Pinephone: Quick Thoughts
In brief, if you want a Linux PC in a form-factor that fits in your pocket and you’re comfortable messing with a couple slightly-janky DE/WMs and some manual setup, just get a Pinephone. If you don’t want that, don’t get one, but take a moment to think about why.
I’ve often found myself missing my old Nexus 5 throughout the years–it died to what I can only describe as an expertly-placed knee, which would’ve made Randy Savage weep–for it had some soul to it that I like to describe as “they don’t make ’em like they used to anymore.” I’m sure some of the people here will read the words “x200” and or “X60” and be filled with some sort of pleasant emotion. (If you’re one of those people, pick up a Pinephone just to have around.) This hardware has a lot of this sort of soul to it that I’ve seen nowhere else.
I really value being able to feel like I’m really controlling my own machine: I want to be able to actually do things with all of the devices attached to it, I don’t want it to be a blatant “experience” constructed to upsell me and sell my usage to advertisers (next time you set up Windows and it asks about your preferred advertisement ID settings, please take a moment to think about why that sounds okay, even superficially), I want to have the freedom to fix my own device if I break it, and I generally want to be treated like I know what I’m doing. Because I do know what I’m doing. I think it’s great that there are PC products built around giving everyday users a simple, safe, durable experience. But I also think we need to think very carefully about many of the costs we’ve culturally had to pay to bring that about. The modern cellphone market, which has really been the modern pocket-PC market for a good long while, is currently pretty shit!
Apple devices today are clearly built to be difficult to repair, to serve as one long continuing ad pitch for their paid services (in fact, you’re not even allowed to run code that doesn’t fit their whimsy), and to cause additional upsells (consider how many more $250 AirPods Pros and Beats headphones and whatever all else have sold in Apple stores since they yanked the 3.5mm jack!). The Android ecosystem is little different, as Google plays follow-the-leader with Apple and pushes their own services (remember, they’re first-and-foremost an advertising company); individual vendors push their lock-in software suites, make difficult-to-repair hardware, and work to make life harder for devs who want to modify their devices’ software. Even the Nexus and Pixel lines, which used to be Google’s last bastions of the “pure” Android experience (including rich OS developer support!), have been productized and demonstrate the same problems I’ve pointed out from everyone else (they picked up a display notch, lost the 3.5mm jack, and started upselling on Pixel Buds).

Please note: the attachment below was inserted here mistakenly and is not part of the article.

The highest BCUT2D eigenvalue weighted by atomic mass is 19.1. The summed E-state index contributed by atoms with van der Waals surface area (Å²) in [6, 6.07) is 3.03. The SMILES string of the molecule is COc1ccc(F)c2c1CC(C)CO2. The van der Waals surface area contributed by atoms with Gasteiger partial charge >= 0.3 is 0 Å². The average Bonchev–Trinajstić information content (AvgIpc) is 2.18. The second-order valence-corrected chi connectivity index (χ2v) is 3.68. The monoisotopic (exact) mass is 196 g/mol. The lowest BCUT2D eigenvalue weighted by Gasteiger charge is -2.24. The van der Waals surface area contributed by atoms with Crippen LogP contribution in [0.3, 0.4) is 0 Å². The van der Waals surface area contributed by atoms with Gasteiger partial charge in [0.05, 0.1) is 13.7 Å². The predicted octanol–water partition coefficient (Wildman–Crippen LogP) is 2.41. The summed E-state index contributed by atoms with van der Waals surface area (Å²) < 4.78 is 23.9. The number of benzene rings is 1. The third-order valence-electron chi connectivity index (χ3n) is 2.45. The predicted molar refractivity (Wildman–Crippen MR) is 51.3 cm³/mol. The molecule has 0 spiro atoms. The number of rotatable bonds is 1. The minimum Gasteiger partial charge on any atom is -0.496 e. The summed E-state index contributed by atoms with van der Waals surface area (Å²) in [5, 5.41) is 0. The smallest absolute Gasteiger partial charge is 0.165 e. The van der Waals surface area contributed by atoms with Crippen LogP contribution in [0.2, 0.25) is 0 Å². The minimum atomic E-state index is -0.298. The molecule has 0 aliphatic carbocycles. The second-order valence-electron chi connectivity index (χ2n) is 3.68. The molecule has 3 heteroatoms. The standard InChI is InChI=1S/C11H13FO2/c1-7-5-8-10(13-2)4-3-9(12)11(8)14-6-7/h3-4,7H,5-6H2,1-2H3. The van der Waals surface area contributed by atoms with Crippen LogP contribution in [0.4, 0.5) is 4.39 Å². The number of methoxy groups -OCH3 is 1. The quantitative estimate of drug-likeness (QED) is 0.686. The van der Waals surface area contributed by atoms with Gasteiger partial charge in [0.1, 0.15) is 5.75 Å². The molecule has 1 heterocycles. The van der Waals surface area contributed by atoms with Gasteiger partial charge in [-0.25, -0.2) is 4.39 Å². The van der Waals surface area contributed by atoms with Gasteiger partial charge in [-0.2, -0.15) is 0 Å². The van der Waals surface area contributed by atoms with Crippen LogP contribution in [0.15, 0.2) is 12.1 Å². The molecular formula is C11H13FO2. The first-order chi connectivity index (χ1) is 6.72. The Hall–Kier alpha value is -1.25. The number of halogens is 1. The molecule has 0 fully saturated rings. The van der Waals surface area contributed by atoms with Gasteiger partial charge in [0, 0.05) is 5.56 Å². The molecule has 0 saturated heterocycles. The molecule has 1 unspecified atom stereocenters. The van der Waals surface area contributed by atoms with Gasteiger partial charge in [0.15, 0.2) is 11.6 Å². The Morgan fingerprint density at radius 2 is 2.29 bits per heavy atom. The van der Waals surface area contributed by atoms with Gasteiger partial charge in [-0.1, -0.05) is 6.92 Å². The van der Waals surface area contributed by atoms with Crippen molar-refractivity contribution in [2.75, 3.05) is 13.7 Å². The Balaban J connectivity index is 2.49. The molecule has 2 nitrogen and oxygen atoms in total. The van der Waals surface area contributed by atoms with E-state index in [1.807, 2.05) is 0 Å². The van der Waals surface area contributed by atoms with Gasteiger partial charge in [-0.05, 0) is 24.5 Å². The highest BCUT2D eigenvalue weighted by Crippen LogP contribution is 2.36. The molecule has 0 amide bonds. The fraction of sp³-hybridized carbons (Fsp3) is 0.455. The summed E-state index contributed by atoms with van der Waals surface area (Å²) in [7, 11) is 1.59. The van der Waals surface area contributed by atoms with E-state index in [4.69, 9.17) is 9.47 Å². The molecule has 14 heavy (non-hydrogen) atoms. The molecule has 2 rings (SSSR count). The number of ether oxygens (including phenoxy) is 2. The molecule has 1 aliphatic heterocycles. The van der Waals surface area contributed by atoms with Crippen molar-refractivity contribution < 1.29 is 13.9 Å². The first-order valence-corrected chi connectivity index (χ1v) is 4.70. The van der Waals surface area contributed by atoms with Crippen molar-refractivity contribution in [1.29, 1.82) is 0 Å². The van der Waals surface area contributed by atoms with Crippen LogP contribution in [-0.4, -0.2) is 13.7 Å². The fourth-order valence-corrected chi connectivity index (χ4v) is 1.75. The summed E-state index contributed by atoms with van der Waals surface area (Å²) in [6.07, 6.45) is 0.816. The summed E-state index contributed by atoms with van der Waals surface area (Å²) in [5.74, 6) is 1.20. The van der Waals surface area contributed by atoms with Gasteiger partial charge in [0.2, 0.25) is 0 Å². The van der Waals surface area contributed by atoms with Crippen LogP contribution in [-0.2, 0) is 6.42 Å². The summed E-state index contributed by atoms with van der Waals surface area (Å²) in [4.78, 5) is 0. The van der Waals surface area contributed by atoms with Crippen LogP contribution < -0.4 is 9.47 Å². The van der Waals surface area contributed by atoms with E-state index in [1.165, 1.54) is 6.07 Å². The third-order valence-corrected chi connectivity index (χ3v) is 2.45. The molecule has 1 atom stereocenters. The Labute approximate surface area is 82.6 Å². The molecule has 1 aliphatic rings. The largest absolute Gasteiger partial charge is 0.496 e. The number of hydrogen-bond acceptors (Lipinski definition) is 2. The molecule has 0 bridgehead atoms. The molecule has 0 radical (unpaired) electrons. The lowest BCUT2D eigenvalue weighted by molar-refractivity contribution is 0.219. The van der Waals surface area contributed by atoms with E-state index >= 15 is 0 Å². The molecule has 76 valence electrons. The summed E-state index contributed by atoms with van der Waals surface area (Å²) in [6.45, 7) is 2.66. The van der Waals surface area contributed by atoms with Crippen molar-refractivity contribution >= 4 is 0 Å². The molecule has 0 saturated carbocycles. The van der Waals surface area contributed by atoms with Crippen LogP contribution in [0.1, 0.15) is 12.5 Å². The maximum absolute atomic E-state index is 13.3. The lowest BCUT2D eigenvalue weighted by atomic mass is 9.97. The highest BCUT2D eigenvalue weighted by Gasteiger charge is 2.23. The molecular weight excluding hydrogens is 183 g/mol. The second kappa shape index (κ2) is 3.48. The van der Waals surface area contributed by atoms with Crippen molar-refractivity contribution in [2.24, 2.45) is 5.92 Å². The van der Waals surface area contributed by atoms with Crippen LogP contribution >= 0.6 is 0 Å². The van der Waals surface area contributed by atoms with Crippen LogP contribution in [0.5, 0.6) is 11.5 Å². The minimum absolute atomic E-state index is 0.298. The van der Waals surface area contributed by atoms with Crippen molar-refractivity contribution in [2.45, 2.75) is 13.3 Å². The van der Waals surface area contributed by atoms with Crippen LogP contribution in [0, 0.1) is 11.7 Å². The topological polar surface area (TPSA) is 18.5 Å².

PINE64 doesn’t care about pushing a product to increase their own profits, in large part because they choose not to make any profit. They’re selling devices either with negligible profit margin, or with a few dollars’ profit that they immediately send back to their developer communities or spend to donate their products to developing nations. You can taste that difference in intention by using one of these devices for a few minutes.
I thought “well, vanilla postmarketOS (I got the pmOS CE, Convergence) with Phosh isn’t my cup of tea, I want to try Sxmo.” It was a magical experience to realize that the path-of-least-resistance to trying this would be to insert a blank microSD card and flash it on the phone itself, the same way I’d try a distro on any other machine. I haven’t ever used another phone that trusted me to be able to figure out what I wanted quite that much out-of-the-box.
My general experience with the software landscape available to me on a Pinephone has been fine. I quickly got all the basic/bare-minimum things I need on an EDC device working (even Spotify! Drop me a line if you’d like me to explain how), and in the process I lost so many of the antifeatures that bugged me from using Android: limited control over what software I ran, frequently having to revoke notification permissions because system app XYZ decided that it suddenly needed to upsell me on Samsung products and etc., having no control over whether or not the WiFi or cell modem could just snap on on a whim, …. If those things frustrate you with your current phone, please think about why you put up with them. If those things don’t frustrate you at all, please take some time to think about why.